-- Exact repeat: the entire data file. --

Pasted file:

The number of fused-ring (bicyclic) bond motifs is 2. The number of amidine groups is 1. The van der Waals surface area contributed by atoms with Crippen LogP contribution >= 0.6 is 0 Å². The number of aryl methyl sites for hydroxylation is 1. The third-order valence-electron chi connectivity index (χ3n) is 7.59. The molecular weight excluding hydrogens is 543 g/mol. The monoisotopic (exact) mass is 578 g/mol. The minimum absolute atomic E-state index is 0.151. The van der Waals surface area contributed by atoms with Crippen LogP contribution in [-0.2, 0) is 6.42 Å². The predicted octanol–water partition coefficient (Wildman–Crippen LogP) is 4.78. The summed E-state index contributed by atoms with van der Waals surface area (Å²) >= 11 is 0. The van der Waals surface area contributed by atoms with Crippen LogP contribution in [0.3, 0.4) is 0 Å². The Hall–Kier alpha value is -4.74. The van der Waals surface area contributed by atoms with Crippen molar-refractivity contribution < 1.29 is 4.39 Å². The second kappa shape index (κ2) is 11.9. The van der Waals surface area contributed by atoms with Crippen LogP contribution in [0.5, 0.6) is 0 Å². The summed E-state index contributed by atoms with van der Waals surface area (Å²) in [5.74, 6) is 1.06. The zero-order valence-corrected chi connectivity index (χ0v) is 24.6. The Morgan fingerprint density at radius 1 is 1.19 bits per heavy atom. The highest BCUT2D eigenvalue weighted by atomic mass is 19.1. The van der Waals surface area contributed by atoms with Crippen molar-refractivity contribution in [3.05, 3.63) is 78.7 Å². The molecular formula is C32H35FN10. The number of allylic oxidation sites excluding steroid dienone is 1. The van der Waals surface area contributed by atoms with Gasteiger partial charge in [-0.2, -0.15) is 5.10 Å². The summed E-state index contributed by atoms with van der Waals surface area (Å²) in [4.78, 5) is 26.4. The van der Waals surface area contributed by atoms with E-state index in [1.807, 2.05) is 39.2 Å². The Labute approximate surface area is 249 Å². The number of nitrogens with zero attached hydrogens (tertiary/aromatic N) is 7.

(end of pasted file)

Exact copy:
The number of fused-ring (bicyclic) bond motifs is 2. The number of amidine groups is 1. The van der Waals surface area contributed by atoms with Crippen LogP contribution >= 0.6 is 0 Å². The number of aryl methyl sites for hydroxylation is 1. The third-order valence-electron chi connectivity index (χ3n) is 7.59. The molecular weight excluding hydrogens is 543 g/mol. The monoisotopic (exact) mass is 578 g/mol. The minimum absolute atomic E-state index is 0.151. The van der Waals surface area contributed by atoms with Crippen LogP contribution in [-0.2, 0) is 6.42 Å². The predicted octanol–water partition coefficient (Wildman–Crippen LogP) is 4.78. The summed E-state index contributed by atoms with van der Waals surface area (Å²) >= 11 is 0. The van der Waals surface area contributed by atoms with Crippen LogP contribution in [0.3, 0.4) is 0 Å². The Hall–Kier alpha value is -4.74. The van der Waals surface area contributed by atoms with Crippen molar-refractivity contribution < 1.29 is 4.39 Å². The second kappa shape index (κ2) is 11.9. The van der Waals surface area contributed by atoms with Crippen LogP contribution in [0.5, 0.6) is 0 Å². The summed E-state index contributed by atoms with van der Waals surface area (Å²) in [5.74, 6) is 1.06. The zero-order valence-corrected chi connectivity index (χ0v) is 24.6. The Morgan fingerprint density at radius 1 is 1.19 bits per heavy atom. The highest BCUT2D eigenvalue weighted by atomic mass is 19.1. The van der Waals surface area contributed by atoms with Crippen molar-refractivity contribution in [3.05, 3.63) is 78.7 Å². The molecular formula is C32H35FN10. The number of allylic oxidation sites excluding steroid dienone is 1. The van der Waals surface area contributed by atoms with Gasteiger partial charge in [-0.2, -0.15) is 5.10 Å². The summed E-state index contributed by atoms with van der Waals surface area (Å²) in [4.78, 5) is 26.4. The van der Waals surface area contributed by atoms with E-state index in [1.807, 2.05) is 39.2 Å². The Labute approximate surface area is 249 Å². The number of nitrogens with zero attached hydrogens (tertiary/aromatic N) is 7.